Cat Palm Troubleshooting Guide

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Cat palms are a good indoor plant to grow because they don’t need direct sunlight, they’re safe for cats and dogs and they don’t need to be repotted often. There are some signs of trouble to watch for, but most problems with cat palms are easily fixed with this troubleshooting guide. Cat palms are worth the time to find out what’s wrong and make a simple change to their care routine, so you have a healthy plant.

Underwatering Causes Cat Palm Leaves to Turn Yellow

Causes of Yellow Leaves:
When a single palm frond turns yellow, there’s no need to worry because older leaves die naturally. New sprouts replace old leaves. But if several leaves turn yellow at once, then your cat palm is most likely underwatered.
What to Do If You’re Underwatering Your Cat Palm:
1. Check if your cat palm is rootbound. The soil of rootbound plants dries out quickly. Tip the pot and slide the root ball out to see if the roots are growing around the inside of the pot. If the roots are wrapping around or through the holes in the bottom of the pot, choose a new pot that’s no more than two inches larger than the current pot and repot it.
2. If your plant isn’t rootbound then you need to adjust your watering routine. When you water, pour a little at a time until the water trickles from the holes in the bottom of the pot. Test the soil surface with your finger and water again when the top inch is dry to the touch.

How to Stop Brown Leaf Tips on Your Cat Palm

Causes of Brown-tip Leaves:
1. Too much or too little water is the most common cause of many leaves suddenly turning brown.
2. Dry air, or low humidity, is another common culprit of brown leaves.

What to Do if You’re Over- or Underwatering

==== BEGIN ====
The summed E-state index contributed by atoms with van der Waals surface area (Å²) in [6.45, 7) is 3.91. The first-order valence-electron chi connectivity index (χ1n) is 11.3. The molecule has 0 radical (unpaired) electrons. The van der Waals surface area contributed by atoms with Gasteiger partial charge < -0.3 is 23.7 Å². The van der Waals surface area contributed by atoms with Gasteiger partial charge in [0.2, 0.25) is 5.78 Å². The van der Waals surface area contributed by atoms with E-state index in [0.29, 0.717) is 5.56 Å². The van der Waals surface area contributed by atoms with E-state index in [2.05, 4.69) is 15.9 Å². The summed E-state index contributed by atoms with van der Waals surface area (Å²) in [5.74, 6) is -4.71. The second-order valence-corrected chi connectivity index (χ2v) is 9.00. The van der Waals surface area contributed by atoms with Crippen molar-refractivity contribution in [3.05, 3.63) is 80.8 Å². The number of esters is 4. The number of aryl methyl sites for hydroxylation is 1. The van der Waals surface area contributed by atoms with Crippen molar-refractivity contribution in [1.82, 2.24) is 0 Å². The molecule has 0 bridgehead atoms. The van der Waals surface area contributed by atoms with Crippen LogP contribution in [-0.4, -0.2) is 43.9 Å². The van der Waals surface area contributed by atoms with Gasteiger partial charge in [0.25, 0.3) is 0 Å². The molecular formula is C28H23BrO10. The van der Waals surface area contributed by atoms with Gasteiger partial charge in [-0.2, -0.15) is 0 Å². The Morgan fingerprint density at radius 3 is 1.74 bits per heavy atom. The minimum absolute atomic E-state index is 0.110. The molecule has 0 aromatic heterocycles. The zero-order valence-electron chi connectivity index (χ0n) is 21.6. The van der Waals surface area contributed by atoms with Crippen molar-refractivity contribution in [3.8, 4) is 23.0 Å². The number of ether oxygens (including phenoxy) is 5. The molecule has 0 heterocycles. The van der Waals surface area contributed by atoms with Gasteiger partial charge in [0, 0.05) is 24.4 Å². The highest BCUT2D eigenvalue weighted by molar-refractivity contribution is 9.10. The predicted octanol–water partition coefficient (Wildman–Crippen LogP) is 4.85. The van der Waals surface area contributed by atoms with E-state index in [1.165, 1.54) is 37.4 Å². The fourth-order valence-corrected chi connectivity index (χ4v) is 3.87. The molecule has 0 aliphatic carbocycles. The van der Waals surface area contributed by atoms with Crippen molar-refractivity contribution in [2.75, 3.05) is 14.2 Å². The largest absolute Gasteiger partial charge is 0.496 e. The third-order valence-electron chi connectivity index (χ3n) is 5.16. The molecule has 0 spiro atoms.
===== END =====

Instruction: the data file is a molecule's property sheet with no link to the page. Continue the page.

Water your cat palm when the soil surface is dry to the touch. Water a little at a time until the water drips from the bottom of the pot. Then, wait until the top inch is nearly dry to the touch before watering again. It’s important that you empty any excess water from a decorative pot or saucer after watering. Palms are especially sensitive to their roots setting in water.

What to Do if the Air is Dry

Mist the leaves of your cat palm every other day or plug a humidifier nearby if it’s in a heated room. This will increase the air humidity.

How to Cut Brown Leaves

Let palm fronds continue to grow until the entire leaf turns yellow or brown with age. In the meantime, you can tidy up your cat palm by using a sharp, clean pair of shears to trim off the brown tips at an angle.
Pro tip: Insect pests can be another cause of discolored or damaged leaves. Here are Common Houseplant Pests and how to control them.

Repot Your Cat Palm When It Outgrows the Pot

Wait until your cat palm is thoroughly root bound before repotting because palm roots don’t like to be disturbed. This will be about every three years. You can either choose a new larger pot or divide your palm.

How to Repot a Palm